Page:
Heart Health in Women

In the past, heart health campaigns and education have often been targeted towards men, as they suffer from heart attacks and other cardiovascular events earlier on than women. On average, a first heart attack for men is at age 65, whereas for women, the average age of a first heart attack is 72.1 Clinical research in the area has also been focused mainly on men, with over two thirds of all clinical studies on heart disease and stroke based on men.2 However, the number one cause of premature death in women is heart disease and stroke.2

Due to differences in symptoms as well as a lack of awareness, 53% of women who have a heart attack do not recognize their symptoms and do not seek medical attention soon enough.2 Women are also 33% more likely to experience a stroke than men, and hormonal changes specific to women impact their heart health.2 Women should be aware of their unique risk factors to protect themselves from cardiovascular events later in life.

Cardiac Events - Risk Factors that are Unique to Women

There are general factors which determine an individual’s risk for cardiovascular disease. These include: smoking status, age, family history, blood pressure, physical activity level, diet, alcohol intake, weight, and diabetes.3

However, on top of the general factors, being a woman comes with some unique risks which can contribute to the likelihood of experiencing a cardiac event.

The hormone estrogen has a protective effect on women’s hearts.4 As women age, the amount of estrogen declines, with menopause causing a significant decrease.4 Therefore, menopause is a unique risk factor for women. Menopause is also associated with a decrease in HDL (‘good’ cholesterol), an increase in LDL (‘bad’ cholesterol), and an increase in the proportion of fat to muscle. All are risk factors for cardiovascular disease.4

Oral contraceptive pills can significantly impact the risk of stroke for women who smoke, have high blood pressure, are over the age of 35 or have other risk factors for heart disease and stroke.5 However, pregnancy also presents cardiovascular risks to women. Pregnancy risks include pre-eclampsia, gestational diabetes, peripartum cardiomyopathy, and pregnancy related stroke.5

Stress plays a role in heart health. Although stress is a common concern regardless of your gender, women on average report higher stress levels.6 Over time, chronic stress can lead to an increased risk for a cardiovascular event due to the impacts of the hormone cortisol.7 Cortisol is a stress hormone that causes the release of fatty acids into the blood; it also raises blood pressure and elevates blood glucose.7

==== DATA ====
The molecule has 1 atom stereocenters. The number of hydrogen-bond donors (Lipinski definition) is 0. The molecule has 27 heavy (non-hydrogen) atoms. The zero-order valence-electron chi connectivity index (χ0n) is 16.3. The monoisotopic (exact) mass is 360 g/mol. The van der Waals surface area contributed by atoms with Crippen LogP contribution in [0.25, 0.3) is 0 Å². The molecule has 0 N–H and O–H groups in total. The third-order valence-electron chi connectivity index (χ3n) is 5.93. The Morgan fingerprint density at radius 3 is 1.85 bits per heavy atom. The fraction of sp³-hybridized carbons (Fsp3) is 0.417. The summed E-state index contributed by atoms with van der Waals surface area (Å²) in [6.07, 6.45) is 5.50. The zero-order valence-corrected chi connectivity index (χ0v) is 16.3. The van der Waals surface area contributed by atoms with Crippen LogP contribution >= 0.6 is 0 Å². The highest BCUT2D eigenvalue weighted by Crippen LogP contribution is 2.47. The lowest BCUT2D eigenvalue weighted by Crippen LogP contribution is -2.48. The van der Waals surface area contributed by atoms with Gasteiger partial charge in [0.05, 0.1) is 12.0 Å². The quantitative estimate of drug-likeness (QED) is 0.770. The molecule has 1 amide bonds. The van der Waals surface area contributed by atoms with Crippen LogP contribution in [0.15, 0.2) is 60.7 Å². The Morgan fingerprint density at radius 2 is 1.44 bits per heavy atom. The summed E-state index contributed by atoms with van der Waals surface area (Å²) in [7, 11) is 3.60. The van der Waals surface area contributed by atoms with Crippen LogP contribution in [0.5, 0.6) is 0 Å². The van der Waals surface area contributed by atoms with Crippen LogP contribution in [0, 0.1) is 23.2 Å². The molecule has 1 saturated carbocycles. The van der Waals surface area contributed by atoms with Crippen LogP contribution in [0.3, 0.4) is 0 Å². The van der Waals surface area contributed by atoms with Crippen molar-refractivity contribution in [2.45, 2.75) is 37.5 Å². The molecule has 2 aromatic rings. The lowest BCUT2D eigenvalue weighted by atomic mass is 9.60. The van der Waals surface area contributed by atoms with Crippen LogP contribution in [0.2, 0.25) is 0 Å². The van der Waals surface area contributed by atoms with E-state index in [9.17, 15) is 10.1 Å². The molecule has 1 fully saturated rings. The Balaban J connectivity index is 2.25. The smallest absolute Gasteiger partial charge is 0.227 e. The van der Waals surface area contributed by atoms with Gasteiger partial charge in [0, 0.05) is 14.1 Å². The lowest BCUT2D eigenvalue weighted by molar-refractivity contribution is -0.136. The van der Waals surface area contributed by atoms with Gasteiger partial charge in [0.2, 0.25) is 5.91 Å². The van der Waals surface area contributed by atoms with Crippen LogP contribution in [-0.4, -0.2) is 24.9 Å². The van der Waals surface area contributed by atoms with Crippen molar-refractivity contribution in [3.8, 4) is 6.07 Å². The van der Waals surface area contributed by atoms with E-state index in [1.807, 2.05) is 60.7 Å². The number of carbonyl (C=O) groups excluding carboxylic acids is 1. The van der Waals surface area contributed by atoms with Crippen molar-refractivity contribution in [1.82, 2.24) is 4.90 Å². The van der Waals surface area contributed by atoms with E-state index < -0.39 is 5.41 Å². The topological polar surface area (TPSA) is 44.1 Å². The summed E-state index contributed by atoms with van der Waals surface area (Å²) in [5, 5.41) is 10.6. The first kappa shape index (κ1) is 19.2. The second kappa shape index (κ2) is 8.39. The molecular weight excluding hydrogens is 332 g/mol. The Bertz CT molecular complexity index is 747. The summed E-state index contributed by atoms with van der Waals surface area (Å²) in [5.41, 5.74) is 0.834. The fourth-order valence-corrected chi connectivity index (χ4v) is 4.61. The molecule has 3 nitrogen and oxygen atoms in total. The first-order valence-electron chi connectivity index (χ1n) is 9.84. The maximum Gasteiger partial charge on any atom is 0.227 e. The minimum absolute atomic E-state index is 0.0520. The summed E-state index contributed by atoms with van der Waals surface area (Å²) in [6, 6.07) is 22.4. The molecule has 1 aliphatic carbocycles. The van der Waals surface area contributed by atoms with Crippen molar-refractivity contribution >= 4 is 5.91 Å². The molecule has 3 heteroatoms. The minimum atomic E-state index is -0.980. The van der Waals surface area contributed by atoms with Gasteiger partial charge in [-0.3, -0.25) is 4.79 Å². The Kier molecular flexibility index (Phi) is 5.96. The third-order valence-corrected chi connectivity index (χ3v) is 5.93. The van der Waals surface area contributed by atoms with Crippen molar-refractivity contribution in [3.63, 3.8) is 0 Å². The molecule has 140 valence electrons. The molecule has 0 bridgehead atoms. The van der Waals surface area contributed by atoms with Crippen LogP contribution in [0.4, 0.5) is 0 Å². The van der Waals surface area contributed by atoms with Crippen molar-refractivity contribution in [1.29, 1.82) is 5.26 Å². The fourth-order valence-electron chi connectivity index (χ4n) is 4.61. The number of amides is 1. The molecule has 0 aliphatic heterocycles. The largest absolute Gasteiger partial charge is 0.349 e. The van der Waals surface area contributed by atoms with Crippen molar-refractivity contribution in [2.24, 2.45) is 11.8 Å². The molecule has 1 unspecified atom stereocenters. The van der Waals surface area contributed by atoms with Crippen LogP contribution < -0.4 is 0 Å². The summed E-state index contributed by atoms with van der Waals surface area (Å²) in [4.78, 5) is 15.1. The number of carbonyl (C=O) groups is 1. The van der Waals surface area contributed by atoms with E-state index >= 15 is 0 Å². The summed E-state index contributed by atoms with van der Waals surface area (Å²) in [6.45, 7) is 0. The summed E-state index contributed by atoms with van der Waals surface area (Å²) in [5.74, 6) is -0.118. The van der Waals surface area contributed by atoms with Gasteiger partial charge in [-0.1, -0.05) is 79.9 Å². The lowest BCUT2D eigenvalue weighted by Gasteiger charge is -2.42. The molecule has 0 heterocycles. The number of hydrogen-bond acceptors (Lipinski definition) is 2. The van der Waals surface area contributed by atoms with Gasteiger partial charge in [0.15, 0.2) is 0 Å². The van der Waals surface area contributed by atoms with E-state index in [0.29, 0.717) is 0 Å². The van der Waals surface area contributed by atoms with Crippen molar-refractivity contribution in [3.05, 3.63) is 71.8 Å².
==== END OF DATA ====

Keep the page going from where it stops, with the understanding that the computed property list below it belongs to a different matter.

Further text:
10 Ways to Improve Heart Health

The first step to improve your heart health involves lowering your number of risk factors. The following are 10 heart-healthy actions that may aid in protecting the heart and improving your cardiovascular health. 

  1. Stop smoking. Easier said than done; however, it is possible. Work with your healthcare provider for guidance.
  2. Manage your cholesterol levels.
  3. Keep your blood pressure in a healthy range.
  4. Improve your response to stressful situations and manage stress in your life.
  5. Keep a healthy weight for your body type.
  6. Lower your alcohol intake to 1 drink per day.
  7. Be physically active for 20-30 minutes each day.
  8. Eat a Mediterranean-style diet rich in fruits and vegetables, whole grains, chicken, fish, legumes, nuts and seeds. Lower your intake of processed foods and sugars.
  9. Maintain an appropriate sleep schedule and aim for 8 hours each night.
  10. Learn about your unique risk factors for cardiovascular disease and follow up with a healthcare professional on what you can do to limit your risk.

Cardiovascular disease and heart attacks are a significant problem for women in North America. With the evolving knowledge and research available on this important health topic, the key is to stay as educated and aware as possible. Your heart will be better for it. 

References:

  1. Harvard Health Publishing. The heart attack gender gap. April 2016. Accessed January 26. 2021. https://www.health.harvard.edu/heart-health/the-heart-attack-gender-gap
  2. Heart and Stroke. A fighting chance. 2020. Accessed January 26, 2021.  https://www.heartandstroke.ca/women?gclid=Cj0KCQiAmL-ABhDFARIsAKywVada8i7E1nP43tz-SYnJRGwryCUfz_BLtoomlokSGINymsncTZlA0gIaAs9vEALw_wcB&gclsrc=aw.ds
  3. Wilson PW. Overview of established risk factors for cardiovascular disease. UpToDate Updated. 2018 Jul;13.
  4. Zhu D, Chung HF, Dobson AJ, Pandeya N, Giles GG, Bruinsma F, Brunner EJ, Kuh D, Hardy R, Avis NE, Gold EB. Age at natural menopause and risk of incident cardiovascular disease: a pooled analysis of individual patient data. The Lancet Public Health. 2019 Nov 1;4(11):e553-64.
  5. Nessa A, Latif SA, Siddiqui NI. Risk of cardiovascular diseases with oral contraceptives. Mymensingh medical journal: MMJ. 2006 Jul 1;15(2):220-4.
  6. American Psychological Association. Gender and Stress. 2012. Accessed January 27, 2021. https://www.apa.org/news/press/releases/stress/2010/gender-stress#:~:text=Women%20are%20more%20likely%20than%20men%20(28%20percent%20vs.,10%20(39%20percent)%20men.
  7. Dimsdale JE. Psychological stress and cardiovascular disease. Journal of the American College of Cardiology. 2008 Apr 1;51(13):1237-46.
  8. Dimsdale JE. Psychological stress and cardiovascular disease. Journal of the American College of Cardiology. 2008 Apr 1;51(13):1237-46.
  9. Dimsdale JE. Psychological stress and cardiovascular disease. Journal of the American College of Cardiology. 2008 Apr 1;51(13):1237-46.